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Daily Archives: September 17, 2022

China Holds Key Rate, Withdraws Liquidity Amid Yuan Defense

China’s central bank drained liquidity from the banking system for a second straight month while leaving rates unchanged as it sought to ease pressure on the yuan from a widening policy divergence with the Federal Reserve.

The People’s Bank of China offered 400 billion yuan ($58 billion) via its medium-term lending facility, matching the median forecast in a Bloomberg survey. That would result in a net withdrawal of 200 billion yuan in September. The rate was held at 2.75% after being lowered by 10 basis points in August.

PBOC caution on easing comes amid heightened concerns over capital outflows after US inflation data renewed bets for a large Fed hike this month. It also follows data that showed a slow recovery in China’s credit growth last month, which may have reduced the urgency for back-to-back rate cut while the impact of other measures to support the economy take effect.

“It would be quite rare for the PBOC to cut rates consecutively except in a crisis mode,” said Xiaojia Zhi, economist at Credit Agricole CIB in Hong Kong. “Looking ahead, we think the PBOC could be hesitant to adjust the MLF rate lower in the near term, given expectations for rapid tightening by the Fed and the depreciation pressure on the yuan.”

Jitters over a diverging monetary policy with the US have already put the yuan on track for its worst annual loss since 1994. The PBOC set a string of stronger-than-expected yuan fixings and reduced banks’ foreign-currency reserve requirement to support the currency. The yuan still remains within striking distance of a two-year low touched last week.

Tighter liquidity could reduce the downward pressure on the yuan. It may also somewhat ease concerns that the excess cash in the banking system would increase financial risks by fueling asset bubbles.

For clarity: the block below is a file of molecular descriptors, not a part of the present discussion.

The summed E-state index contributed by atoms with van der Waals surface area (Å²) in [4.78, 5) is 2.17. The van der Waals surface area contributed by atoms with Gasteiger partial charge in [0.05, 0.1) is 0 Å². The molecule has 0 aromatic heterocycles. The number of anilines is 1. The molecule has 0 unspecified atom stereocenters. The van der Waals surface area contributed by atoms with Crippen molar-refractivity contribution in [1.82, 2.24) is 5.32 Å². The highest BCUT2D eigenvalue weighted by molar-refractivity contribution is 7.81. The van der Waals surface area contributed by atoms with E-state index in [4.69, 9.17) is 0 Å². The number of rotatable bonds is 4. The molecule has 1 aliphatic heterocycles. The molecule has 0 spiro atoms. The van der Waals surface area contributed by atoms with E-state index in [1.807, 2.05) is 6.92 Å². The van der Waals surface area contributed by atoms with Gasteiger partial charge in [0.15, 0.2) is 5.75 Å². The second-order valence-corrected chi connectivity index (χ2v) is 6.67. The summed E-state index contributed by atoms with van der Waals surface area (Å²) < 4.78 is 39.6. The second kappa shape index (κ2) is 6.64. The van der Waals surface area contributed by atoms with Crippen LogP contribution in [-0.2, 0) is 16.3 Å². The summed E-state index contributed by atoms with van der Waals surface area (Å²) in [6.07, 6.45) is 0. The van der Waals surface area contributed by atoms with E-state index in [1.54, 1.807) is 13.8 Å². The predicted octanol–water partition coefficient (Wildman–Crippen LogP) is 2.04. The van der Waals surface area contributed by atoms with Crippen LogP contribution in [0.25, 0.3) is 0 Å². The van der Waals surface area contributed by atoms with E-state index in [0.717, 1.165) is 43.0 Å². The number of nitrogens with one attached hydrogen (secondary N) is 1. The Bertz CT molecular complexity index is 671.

It makes sense for the PBOC to drain some excess liquidity via the MLF operation as it has relied more on the use of structural monetary policy tools, said Winson Phoon, head of fixed income research at Maybank Securities Pte Ltd. in Singapore. The central bank will provide more than 200 billion yuan in special relending funds, the State Council announced after a meeting Tuesday.

PBOC officials have signaled they have enough monetary policy room to act to support the economy amid subdued inflation. Deputy Governor Liu Guoqiang said this month policy space is “ample” and the toolbox is sufficient, both in terms of price-based and quantity-based instruments.

Yields on China’s 10-year government bonds are little changed at 2.66% on Thursday after rising in the last two sessions. The onshore yuan fell 0.1% to 6.9704 as of 3:40 p.m. local time.

Growth Headwinds

China’s growth projections have come down steadily since March, when the official target of around 5.5% was first disclosed. The consensus in a Bloomberg survey is for the economy to expand 3.5% this year. Growth is not only pressured by lockdowns but a housing market collapse is also also weighing on the economy.

Moreover, official data for August, due to be published on Friday, will likely show little improvement in industrial output, retail sales and investment. That’s prompting some analysts to bet on further central bank easing this year.

The PBOC still has room to inject more liquidity in the fourth quarter, with the potential for a 50 basis points cut in banks’ reserve requirement ratio to accommodate local government bond issuance and to partially replace MLF funding, Credit Agricole’s Zhi said.

Analysts are now watching if banks would lower their loan prime rates next week after major state-owned banks cut deposit rates for individuals.

“It provides more policy room for banks to lower LPRs,” said Liu Peiqian, chief China economist at NatWest Group Plc, who sees a higher chance of another 5-10 basis point cut in the five-year LPR in the coming months to boost the demand for mortgage loans.